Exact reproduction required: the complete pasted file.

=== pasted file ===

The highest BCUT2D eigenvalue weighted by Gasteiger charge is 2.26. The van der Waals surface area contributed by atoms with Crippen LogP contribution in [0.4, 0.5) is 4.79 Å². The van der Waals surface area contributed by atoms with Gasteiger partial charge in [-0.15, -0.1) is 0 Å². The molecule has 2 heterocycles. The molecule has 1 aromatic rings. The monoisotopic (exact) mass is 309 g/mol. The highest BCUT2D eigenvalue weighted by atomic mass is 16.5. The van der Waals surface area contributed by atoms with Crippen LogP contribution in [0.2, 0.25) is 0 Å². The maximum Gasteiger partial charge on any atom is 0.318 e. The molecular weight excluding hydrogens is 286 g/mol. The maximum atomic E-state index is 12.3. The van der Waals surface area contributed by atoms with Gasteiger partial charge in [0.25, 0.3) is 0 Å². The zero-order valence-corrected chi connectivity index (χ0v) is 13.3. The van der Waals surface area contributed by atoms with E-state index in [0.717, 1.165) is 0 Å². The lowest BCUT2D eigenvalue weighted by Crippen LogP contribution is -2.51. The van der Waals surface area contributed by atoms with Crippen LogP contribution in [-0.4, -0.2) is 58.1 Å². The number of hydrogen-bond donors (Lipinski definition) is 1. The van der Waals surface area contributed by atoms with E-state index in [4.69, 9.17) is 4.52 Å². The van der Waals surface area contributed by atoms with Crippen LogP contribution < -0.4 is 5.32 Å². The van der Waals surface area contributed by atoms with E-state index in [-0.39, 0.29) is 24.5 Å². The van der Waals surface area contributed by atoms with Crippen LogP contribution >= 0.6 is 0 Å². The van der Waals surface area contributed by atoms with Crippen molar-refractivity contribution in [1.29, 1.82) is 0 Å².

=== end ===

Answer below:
The highest BCUT2D eigenvalue weighted by Gasteiger charge is 2.26. The van der Waals surface area contributed by atoms with Crippen LogP contribution in [0.4, 0.5) is 4.79 Å². The van der Waals surface area contributed by atoms with Gasteiger partial charge in [-0.15, -0.1) is 0 Å². The molecule has 2 heterocycles. The molecule has 1 aromatic rings. The monoisotopic (exact) mass is 309 g/mol. The highest BCUT2D eigenvalue weighted by atomic mass is 16.5. The van der Waals surface area contributed by atoms with Crippen LogP contribution in [0.2, 0.25) is 0 Å². The maximum Gasteiger partial charge on any atom is 0.318 e. The molecular weight excluding hydrogens is 286 g/mol. The maximum atomic E-state index is 12.3. The van der Waals surface area contributed by atoms with Gasteiger partial charge in [0.25, 0.3) is 0 Å². The zero-order valence-corrected chi connectivity index (χ0v) is 13.3. The van der Waals surface area contributed by atoms with E-state index in [0.717, 1.165) is 0 Å². The lowest BCUT2D eigenvalue weighted by Crippen LogP contribution is -2.51. The van der Waals surface area contributed by atoms with Crippen LogP contribution in [-0.4, -0.2) is 58.1 Å². The number of hydrogen-bond donors (Lipinski definition) is 1. The van der Waals surface area contributed by atoms with E-state index in [4.69, 9.17) is 4.52 Å². The van der Waals surface area contributed by atoms with Crippen LogP contribution < -0.4 is 5.32 Å². The van der Waals surface area contributed by atoms with E-state index in [-0.39, 0.29) is 24.5 Å². The van der Waals surface area contributed by atoms with Crippen LogP contribution >= 0.6 is 0 Å². The van der Waals surface area contributed by atoms with Crippen molar-refractivity contribution in [1.29, 1.82) is 0 Å².